John Denton's Knights Insider: Murray's Big-Play Ability

Nov. 16, 2011

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By John Denton

ORLANDO, Fla. - There came a moment last Saturday night when UCF head coach George O'Leary took the temperature of the high-scoring game, broke from the script and made an executive decision regarding tailback Latavius Murray.

``I finally said, `Get him in and leave him in,''' O'Leary said. ``He's sort of a streaky guy, but he makes plays and makes people miss.''

UCF has spent most of the season using a revolving door at the tailback position, alternating senior Ronnie Weaver and juniors Brynn Harvey and Murray. But O'Leary's decision to go almost exclusively with Murray down the stretch against Southern Miss was an easy one considering the game-turning play the 6-foot-3, 225-pound speedster made earlier in the night.

When Southern Miss popped up a kickoff to keep the ball away from Rannell ``Speedy'' Hall in the third quarter, Murray decided against a fair catch and started his return at the 31-yard line. He adeptly sidestepped a would-be tackler who seemed ready to crush him, ran through an arm tackle and got to the outside where there was no catching him. Sixty-nine yards later Murray was in the end zone for UCF's first touchdown and a score that ignited a furious UCF comeback.

UCF (4-6 overall and 2-4 in Conference USA play) ultimately lost 30-29 when quarterback Blake Bortles' two-point pass was batted down on the final play of the game. But what emerged from the game was this: The dazzling Murray needs to be on the field more - starting with Saturday's game at East Carolina - because of his ability to turn almost any play into a touchdown.

``I'm ready to play every time that I step on the field,'' Murray stressed. ``Last year, it just so happened that I got a chance to play late in the season and that's when I came about and made a statement. I'm always ready, but even more so now because I know how important it is for us to get these two wins.''

It's only fitting that Murray seems to be taking flight at this point in the season. Last year, he didn't assume the starting tailback job until Week 11. He made the most of that opportunity, running for 146 yards in his first career start, scoring two touchdowns in the C-USA title game and ultimately earning MVP honors of the Liberty Bowl. Murray scored what will go down in history as one of the most significant touchdowns in school history when he rumbled 10 yards off left guard for the game-winning score against Georgia.

The hope now is that Murray is hitting his stride just in time considering the predicament the Knights are in. UCF must win Saturday at East Carolina and again in the regular-season finale at home against UTEP to qualify for a bowl game. The Knights have been in bowl games each of the past two years and in three of the last four seasons, so they are eager to keep the streak alive.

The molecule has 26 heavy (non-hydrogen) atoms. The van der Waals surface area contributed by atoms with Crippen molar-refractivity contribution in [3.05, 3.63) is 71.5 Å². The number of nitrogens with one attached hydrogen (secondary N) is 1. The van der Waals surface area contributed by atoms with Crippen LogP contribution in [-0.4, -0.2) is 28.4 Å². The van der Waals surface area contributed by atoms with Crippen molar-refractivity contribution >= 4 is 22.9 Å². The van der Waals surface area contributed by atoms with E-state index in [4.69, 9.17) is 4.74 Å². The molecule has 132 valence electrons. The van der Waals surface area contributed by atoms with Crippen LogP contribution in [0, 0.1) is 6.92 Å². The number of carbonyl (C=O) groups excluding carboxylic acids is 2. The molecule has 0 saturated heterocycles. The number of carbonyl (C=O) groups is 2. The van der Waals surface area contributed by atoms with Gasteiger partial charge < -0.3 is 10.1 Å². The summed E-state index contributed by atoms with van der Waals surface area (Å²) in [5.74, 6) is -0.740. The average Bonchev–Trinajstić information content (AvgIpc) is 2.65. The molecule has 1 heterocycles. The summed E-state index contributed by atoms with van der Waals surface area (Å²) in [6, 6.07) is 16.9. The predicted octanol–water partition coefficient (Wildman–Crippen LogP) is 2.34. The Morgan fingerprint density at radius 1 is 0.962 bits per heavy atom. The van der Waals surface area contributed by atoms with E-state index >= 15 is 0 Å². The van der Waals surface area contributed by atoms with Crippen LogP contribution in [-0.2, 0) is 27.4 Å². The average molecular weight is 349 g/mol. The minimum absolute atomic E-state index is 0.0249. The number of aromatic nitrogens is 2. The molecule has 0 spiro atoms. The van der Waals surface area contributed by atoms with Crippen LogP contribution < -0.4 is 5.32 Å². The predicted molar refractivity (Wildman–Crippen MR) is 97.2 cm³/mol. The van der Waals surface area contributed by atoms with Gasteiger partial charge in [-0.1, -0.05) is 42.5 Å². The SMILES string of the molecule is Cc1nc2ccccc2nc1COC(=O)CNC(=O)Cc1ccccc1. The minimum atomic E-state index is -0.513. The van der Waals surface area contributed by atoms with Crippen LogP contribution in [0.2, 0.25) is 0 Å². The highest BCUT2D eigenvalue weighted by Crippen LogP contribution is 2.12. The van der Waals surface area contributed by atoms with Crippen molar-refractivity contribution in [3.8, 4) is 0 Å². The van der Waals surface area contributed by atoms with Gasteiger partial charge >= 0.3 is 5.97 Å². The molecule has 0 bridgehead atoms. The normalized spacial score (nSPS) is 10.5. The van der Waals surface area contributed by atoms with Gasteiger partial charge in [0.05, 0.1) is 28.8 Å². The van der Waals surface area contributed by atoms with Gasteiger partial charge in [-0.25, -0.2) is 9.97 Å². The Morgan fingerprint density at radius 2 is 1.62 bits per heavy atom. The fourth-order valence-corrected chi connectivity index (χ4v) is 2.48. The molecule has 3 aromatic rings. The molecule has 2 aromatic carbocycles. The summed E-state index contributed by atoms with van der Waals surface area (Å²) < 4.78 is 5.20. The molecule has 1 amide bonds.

``We want to get to a bowl game really bad, and especially we want these seniors to go out with some big wins and make it to a bowl game,'' Murray said. ``We want to do it for them. Getting to a bowl would be a nice way to finish this season off.''

The season has been a choppy one for Murray because of the rotation at the tailback position. Harvey (123 carries, 570 yards, three rushing TDs), Weaver (74 carries, 290 yards, three rushing TDs) and Harvey (56 carries, 229 yards, five rushing TDs) have regularly rotated from series to series, occasionally robbing them of the opportunity to get into a rhythm. All three are the best of friends and supportive of one another, but that hasn't lessened the difficulty of having to share the position.

``It's a lot harder because we have two other backs like Brynn and Ronnie who should be on the field as well,'' Murray said. ``We've just had to figure it out and when you get on the field make the best of what you have. I want to play just as much as they want to play, so it's tough.''

Weaver played early in the game, but O'Leary made the switch to Murray last Saturday night following his spectacular kickoff return for a score. He was productive with his touches, averaging 4.8 yards a rush and scampering 31 yards on two receptions.

Catching passes out of the backfield is where he excels the most - as evidenced by his 20.4-yard average on receptions this season. He took a screen pass 53 yards against UAB to set up a late go-ahead score and had catches for 14 yards against Memphis and Tulsa. And last Saturday night his 17-yard catch and run put the Knights in position for a touchdown that put them briefly up 23-22 in the fourth quarter.

``More than anything when I have to run somebody over and get those tough yards, I have to do that. I have that ability to make guys miss in the open field and use my speed,'' Murray said. ``I love the pass game and catching the ball. That's something that comes natural to me. I love getting the ball out in the open field, so I don't want to mess up in those situations.''

Again, O'Leary wants Murray on the field more for his big-play capabilities.

``We have three running backs, but we have three for a reason and there are certain styles of games that Murray is just better in,'' O'Leary said. ``We weren't moving the line of scrimmage, but we could throw the ball. Murray just has a knack of making that first guy miss and making big plays.

``Brynn has been banged up lately and we've gotten the backs in and out, but I think the rotation should be with Murray out there,'' O'Leary continued. ``About the same time last year Murray started to come on for us and I hope he can continue that in this game coming up.''

John Denton's Knights Insider appears on UCFAthletics.com several times a week. E-mail John at jdenton@athletics.ucf.edu.